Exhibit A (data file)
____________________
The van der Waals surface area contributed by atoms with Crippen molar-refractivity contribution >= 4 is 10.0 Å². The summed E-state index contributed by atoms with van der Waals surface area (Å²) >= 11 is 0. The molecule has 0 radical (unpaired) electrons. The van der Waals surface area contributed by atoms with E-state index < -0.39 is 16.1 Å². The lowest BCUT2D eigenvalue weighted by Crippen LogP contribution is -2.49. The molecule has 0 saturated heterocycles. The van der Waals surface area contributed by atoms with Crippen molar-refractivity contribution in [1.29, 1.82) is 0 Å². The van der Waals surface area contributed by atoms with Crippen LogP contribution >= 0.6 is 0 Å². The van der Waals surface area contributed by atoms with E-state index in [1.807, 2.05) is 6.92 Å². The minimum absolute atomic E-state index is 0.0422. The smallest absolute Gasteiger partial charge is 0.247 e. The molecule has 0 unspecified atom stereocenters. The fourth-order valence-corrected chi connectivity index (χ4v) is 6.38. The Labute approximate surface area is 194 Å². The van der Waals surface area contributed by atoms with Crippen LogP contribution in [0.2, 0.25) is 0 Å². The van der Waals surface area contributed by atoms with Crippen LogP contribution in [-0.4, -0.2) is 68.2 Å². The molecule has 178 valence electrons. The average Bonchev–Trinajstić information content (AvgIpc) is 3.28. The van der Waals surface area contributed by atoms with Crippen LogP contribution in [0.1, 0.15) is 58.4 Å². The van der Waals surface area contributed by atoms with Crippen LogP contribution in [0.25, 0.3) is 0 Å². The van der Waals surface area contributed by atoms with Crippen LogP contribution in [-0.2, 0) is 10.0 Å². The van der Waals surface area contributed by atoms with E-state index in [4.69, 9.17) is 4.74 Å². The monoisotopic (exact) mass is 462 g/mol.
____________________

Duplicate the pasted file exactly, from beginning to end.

The van der Waals surface area contributed by atoms with Crippen molar-refractivity contribution >= 4 is 10.0 Å². The summed E-state index contributed by atoms with van der Waals surface area (Å²) >= 11 is 0. The molecule has 0 radical (unpaired) electrons. The van der Waals surface area contributed by atoms with E-state index < -0.39 is 16.1 Å². The lowest BCUT2D eigenvalue weighted by Crippen LogP contribution is -2.49. The molecule has 0 saturated heterocycles. The van der Waals surface area contributed by atoms with Crippen molar-refractivity contribution in [1.29, 1.82) is 0 Å². The van der Waals surface area contributed by atoms with Crippen LogP contribution >= 0.6 is 0 Å². The van der Waals surface area contributed by atoms with E-state index in [1.807, 2.05) is 6.92 Å². The minimum absolute atomic E-state index is 0.0422. The smallest absolute Gasteiger partial charge is 0.247 e. The molecule has 0 unspecified atom stereocenters. The fourth-order valence-corrected chi connectivity index (χ4v) is 6.38. The Labute approximate surface area is 194 Å². The van der Waals surface area contributed by atoms with Crippen LogP contribution in [0.2, 0.25) is 0 Å². The van der Waals surface area contributed by atoms with Crippen LogP contribution in [-0.4, -0.2) is 68.2 Å². The molecule has 178 valence electrons. The average Bonchev–Trinajstić information content (AvgIpc) is 3.28. The van der Waals surface area contributed by atoms with Crippen LogP contribution in [0.1, 0.15) is 58.4 Å². The van der Waals surface area contributed by atoms with Crippen LogP contribution in [0.25, 0.3) is 0 Å². The van der Waals surface area contributed by atoms with Crippen LogP contribution in [-0.2, 0) is 10.0 Å². The van der Waals surface area contributed by atoms with E-state index in [4.69, 9.17) is 4.74 Å². The monoisotopic (exact) mass is 462 g/mol.